Davis, Howard. The Culture of Building. New York: Oxford University Press, 1999.

Fathy, Hassan. Architecture for the Poor: An Experiment in Rural Egypt. Chicago, IL: The University of Chicago Press, 1973. Print.

Forty, Adrian. Words and Buildings: A Vocabulary of Modern Architecture. London: Thames & Hudson, 2004. Print.

Hertzberger, Herman. “The Interaction of Form and Users.” The Scope of Social Architecture. New York: Van Nostrand Reinhold Company Inc., 1984. 13–21. Print.

Lefèbvre, Henri. The Production of Space. Wiley-Blackwell, 1991. Print.

Lizarralde, Gonzalo, Cassidy Johnson, and Colin Davidson, eds. Rebuilding After Disasters: From Emergency to Sustainability. New York, NY: Spon Press, 2010. Print.

Moore, Steven. “Technology, Place, and Non-modern Regionalism.” Architectural Regionalism: Collected Writings on Place, Identity, Modernity, and Tradition. Ed. Vincent Canizaro. New York: Princeton Architectural Press, 2007. 432–442. Print.

Oliver-Smith, A. “Post-disaster Housing Reconstruction and Social Inequality: a Challenge to Policy and Practice.” Disasters 14.1 (1990): 7–19. Print.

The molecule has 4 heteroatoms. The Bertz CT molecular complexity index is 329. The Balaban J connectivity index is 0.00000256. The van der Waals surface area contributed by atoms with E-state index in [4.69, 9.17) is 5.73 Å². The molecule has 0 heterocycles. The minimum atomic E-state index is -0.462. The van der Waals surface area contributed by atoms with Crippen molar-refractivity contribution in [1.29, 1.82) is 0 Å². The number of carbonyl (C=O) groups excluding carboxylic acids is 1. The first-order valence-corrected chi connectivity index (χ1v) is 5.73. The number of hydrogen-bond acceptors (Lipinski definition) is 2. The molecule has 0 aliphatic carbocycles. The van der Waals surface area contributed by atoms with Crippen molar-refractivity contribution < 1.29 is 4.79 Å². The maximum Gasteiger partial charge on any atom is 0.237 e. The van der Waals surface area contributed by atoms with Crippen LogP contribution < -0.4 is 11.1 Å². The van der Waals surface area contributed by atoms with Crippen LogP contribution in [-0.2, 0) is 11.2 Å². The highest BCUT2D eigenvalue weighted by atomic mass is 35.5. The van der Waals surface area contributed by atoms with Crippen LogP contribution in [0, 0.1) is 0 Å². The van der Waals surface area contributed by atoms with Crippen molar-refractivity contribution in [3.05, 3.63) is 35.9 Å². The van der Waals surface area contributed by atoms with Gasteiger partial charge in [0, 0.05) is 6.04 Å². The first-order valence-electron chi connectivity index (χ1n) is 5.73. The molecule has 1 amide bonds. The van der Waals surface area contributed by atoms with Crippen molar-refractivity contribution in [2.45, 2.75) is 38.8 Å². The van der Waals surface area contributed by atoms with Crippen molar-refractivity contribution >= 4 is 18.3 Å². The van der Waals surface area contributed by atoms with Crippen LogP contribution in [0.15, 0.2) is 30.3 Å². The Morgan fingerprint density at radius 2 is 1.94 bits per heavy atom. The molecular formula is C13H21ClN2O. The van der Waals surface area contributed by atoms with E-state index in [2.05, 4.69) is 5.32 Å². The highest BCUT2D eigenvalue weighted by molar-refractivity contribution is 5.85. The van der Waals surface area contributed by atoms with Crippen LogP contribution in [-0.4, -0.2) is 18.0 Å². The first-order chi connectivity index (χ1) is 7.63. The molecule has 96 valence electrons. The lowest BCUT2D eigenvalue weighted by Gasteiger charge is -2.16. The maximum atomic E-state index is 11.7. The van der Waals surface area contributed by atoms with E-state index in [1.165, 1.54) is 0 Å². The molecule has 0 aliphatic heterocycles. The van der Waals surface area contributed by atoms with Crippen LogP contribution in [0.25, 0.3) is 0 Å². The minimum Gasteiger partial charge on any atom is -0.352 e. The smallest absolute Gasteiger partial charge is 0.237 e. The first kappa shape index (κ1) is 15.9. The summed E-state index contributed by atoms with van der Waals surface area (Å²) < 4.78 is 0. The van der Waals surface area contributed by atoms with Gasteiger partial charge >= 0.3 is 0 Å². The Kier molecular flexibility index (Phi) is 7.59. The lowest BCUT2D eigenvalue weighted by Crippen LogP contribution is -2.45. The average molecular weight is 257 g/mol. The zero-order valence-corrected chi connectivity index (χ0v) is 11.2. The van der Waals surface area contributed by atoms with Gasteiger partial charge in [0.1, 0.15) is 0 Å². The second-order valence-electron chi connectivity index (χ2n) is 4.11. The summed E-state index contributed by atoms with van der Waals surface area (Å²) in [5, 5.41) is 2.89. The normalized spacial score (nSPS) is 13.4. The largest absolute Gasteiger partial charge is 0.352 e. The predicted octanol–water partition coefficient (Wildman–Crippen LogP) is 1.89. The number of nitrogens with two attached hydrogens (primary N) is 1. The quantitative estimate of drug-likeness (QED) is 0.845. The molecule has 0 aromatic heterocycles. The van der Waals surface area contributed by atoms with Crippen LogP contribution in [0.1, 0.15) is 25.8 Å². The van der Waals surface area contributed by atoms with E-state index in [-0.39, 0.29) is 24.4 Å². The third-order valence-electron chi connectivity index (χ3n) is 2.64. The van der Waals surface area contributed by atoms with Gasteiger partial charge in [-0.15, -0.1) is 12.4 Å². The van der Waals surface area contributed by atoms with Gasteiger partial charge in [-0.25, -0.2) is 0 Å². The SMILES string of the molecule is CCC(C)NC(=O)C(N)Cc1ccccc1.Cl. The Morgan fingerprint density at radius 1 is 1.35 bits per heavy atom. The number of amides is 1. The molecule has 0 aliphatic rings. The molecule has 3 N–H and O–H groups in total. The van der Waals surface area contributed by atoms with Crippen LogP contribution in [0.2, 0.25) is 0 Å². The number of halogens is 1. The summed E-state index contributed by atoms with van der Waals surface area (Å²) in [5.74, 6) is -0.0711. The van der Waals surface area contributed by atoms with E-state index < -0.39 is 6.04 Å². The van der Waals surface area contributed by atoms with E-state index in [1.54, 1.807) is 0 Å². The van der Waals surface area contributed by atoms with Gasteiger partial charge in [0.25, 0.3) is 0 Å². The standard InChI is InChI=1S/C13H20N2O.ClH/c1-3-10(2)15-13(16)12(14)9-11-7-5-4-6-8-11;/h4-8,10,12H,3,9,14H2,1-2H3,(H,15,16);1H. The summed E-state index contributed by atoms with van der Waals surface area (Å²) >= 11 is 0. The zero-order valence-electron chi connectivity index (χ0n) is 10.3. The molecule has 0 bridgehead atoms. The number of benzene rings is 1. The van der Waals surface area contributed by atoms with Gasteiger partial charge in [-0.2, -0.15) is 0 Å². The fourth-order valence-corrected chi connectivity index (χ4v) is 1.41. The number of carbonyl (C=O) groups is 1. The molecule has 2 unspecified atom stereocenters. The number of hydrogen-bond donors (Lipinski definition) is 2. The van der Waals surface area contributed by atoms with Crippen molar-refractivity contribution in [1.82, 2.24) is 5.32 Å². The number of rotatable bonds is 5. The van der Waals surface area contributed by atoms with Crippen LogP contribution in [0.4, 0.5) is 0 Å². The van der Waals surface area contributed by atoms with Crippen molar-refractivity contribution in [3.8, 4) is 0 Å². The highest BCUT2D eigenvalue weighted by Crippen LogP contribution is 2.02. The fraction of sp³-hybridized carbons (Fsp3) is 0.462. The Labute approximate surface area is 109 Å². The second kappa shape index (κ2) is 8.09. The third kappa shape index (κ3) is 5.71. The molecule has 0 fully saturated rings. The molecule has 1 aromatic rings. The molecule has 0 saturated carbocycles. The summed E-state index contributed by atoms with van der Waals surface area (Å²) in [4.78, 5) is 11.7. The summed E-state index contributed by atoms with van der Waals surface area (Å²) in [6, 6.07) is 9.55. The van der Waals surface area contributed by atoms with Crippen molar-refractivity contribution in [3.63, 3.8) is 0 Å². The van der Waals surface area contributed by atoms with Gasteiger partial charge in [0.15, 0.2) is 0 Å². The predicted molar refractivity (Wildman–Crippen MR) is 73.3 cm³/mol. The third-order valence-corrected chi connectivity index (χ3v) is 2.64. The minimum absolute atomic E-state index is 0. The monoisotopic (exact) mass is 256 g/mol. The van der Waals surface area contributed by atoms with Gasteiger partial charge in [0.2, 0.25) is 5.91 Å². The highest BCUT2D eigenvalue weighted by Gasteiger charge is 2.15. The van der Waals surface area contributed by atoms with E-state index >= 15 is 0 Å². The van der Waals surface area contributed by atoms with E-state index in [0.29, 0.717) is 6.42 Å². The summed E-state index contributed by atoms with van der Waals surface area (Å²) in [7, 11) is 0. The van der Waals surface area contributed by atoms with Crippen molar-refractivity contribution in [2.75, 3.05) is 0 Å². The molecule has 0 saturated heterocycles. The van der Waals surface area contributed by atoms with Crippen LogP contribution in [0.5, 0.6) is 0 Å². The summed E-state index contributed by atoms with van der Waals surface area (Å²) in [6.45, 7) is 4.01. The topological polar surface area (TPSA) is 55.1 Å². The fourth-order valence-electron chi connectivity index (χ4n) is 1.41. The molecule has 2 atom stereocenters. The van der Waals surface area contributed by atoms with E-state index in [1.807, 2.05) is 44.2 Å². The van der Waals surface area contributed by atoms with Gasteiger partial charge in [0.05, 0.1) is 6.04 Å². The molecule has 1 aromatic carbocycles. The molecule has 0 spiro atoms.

Porphyrios, Demetri. “Introduction.” Leon Krier: Architecture and Urban Design. New York: St. Martins Press, 1992. ii – iii. Print.

—. “The Relevance of Classical Architecture.” Architectural Design 59.9-10 (1989): 53–56. Print.

Salingaros, Nikos et al. “Favelas and Social Housing: The Urbanism of Self-Organization.” Florianopolis, Brazil, 2006. Web. 1 Feb. 2012.

Steele, James. An Architecture for People: The Complete Works of Hassan Fathy. New York: Whitney Library of Design, 1997. Print.

Turner, John F.C. Freedom To Build: Dweller Control of the Housing Process. New York, NY: The Macmillan Company, 1972. Print.

—. Housing By People: Toward Autonomy in Building Environments. New York: Marion Boyers Publishers Ltd., 1991. Print.

Uzzell, Douglas. “Dissonance of Formal and Informal Planning Styles, Or Can Formal Planners Do Bricolage?” City & Society 4.2 (1990): 114–130. Web. 1 Feb. 2012.


Building a Better Tomorrow

Today begins the first day of my voyage to Haiti to conduct the field research that I have been building up to since September. I am hopeful that all will go well and that my research will run smoothy, but I understand the need for flexibility while working in the ever changing environment in Haiti. Fortunately,I will be welcomed by new friends and colleagues. I look forward to my arrival in Port-au-Prince and the knowledge that I will gain not only through my research, but also through the Haitians that I will interact with.

Please refer to the research page for the background information of my studies on post-disaster redevelopment and the transformation of the ‘lakou’ in transitional, temporary settlements.